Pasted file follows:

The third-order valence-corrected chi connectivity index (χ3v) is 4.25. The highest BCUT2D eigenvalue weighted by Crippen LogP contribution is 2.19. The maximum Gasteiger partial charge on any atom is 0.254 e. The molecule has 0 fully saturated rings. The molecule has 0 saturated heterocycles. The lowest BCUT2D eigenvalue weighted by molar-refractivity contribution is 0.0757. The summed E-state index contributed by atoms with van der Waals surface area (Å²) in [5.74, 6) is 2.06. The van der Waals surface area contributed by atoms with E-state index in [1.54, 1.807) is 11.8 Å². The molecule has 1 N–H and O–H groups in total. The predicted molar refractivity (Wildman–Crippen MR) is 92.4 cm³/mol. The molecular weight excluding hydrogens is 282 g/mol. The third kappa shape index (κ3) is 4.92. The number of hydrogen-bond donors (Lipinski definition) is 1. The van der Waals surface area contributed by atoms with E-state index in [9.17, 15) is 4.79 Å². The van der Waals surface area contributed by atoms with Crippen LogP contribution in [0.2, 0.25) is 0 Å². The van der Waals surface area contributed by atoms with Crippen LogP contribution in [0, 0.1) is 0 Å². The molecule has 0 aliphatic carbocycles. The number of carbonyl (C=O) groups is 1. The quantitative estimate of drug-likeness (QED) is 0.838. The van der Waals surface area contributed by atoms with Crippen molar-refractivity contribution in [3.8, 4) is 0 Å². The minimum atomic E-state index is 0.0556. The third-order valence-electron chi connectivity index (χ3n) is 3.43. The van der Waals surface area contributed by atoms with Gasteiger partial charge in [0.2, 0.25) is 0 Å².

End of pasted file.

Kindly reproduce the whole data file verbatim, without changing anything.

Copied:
The third-order valence-corrected chi connectivity index (χ3v) is 4.25. The highest BCUT2D eigenvalue weighted by Crippen LogP contribution is 2.19. The maximum Gasteiger partial charge on any atom is 0.254 e. The molecule has 0 fully saturated rings. The molecule has 0 saturated heterocycles. The lowest BCUT2D eigenvalue weighted by molar-refractivity contribution is 0.0757. The summed E-state index contributed by atoms with van der Waals surface area (Å²) in [5.74, 6) is 2.06. The van der Waals surface area contributed by atoms with E-state index in [1.54, 1.807) is 11.8 Å². The molecule has 1 N–H and O–H groups in total. The predicted molar refractivity (Wildman–Crippen MR) is 92.4 cm³/mol. The molecular weight excluding hydrogens is 282 g/mol. The third kappa shape index (κ3) is 4.92. The number of hydrogen-bond donors (Lipinski definition) is 1. The van der Waals surface area contributed by atoms with E-state index in [9.17, 15) is 4.79 Å². The van der Waals surface area contributed by atoms with Crippen LogP contribution in [0.2, 0.25) is 0 Å². The van der Waals surface area contributed by atoms with Crippen LogP contribution in [0, 0.1) is 0 Å². The molecule has 0 aliphatic carbocycles. The number of carbonyl (C=O) groups is 1. The quantitative estimate of drug-likeness (QED) is 0.838. The van der Waals surface area contributed by atoms with Crippen molar-refractivity contribution in [3.8, 4) is 0 Å². The minimum atomic E-state index is 0.0556. The third-order valence-electron chi connectivity index (χ3n) is 3.43. The van der Waals surface area contributed by atoms with Gasteiger partial charge in [0.2, 0.25) is 0 Å².